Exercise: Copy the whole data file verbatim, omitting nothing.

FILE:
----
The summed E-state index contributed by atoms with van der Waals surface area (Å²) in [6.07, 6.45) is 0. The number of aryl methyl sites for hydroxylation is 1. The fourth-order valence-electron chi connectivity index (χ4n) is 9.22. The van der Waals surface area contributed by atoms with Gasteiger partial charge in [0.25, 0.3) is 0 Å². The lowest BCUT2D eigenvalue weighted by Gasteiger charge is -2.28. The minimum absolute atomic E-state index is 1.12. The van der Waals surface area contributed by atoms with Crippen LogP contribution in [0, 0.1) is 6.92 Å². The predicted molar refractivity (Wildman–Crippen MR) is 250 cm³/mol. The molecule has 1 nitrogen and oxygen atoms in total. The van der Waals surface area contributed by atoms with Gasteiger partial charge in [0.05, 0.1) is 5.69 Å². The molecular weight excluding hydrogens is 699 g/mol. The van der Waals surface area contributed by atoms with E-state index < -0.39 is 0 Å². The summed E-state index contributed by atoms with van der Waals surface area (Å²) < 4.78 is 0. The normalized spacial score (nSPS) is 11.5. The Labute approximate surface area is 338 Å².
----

The summed E-state index contributed by atoms with van der Waals surface area (Å²) in [6.07, 6.45) is 0. The number of aryl methyl sites for hydroxylation is 1. The fourth-order valence-electron chi connectivity index (χ4n) is 9.22. The van der Waals surface area contributed by atoms with Gasteiger partial charge in [0.25, 0.3) is 0 Å². The lowest BCUT2D eigenvalue weighted by Gasteiger charge is -2.28. The minimum absolute atomic E-state index is 1.12. The van der Waals surface area contributed by atoms with Crippen LogP contribution in [0, 0.1) is 6.92 Å². The predicted molar refractivity (Wildman–Crippen MR) is 250 cm³/mol. The molecule has 1 nitrogen and oxygen atoms in total. The van der Waals surface area contributed by atoms with Gasteiger partial charge in [0.05, 0.1) is 5.69 Å². The molecular weight excluding hydrogens is 699 g/mol. The van der Waals surface area contributed by atoms with E-state index < -0.39 is 0 Å². The summed E-state index contributed by atoms with van der Waals surface area (Å²) < 4.78 is 0. The normalized spacial score (nSPS) is 11.5. The Labute approximate surface area is 338 Å².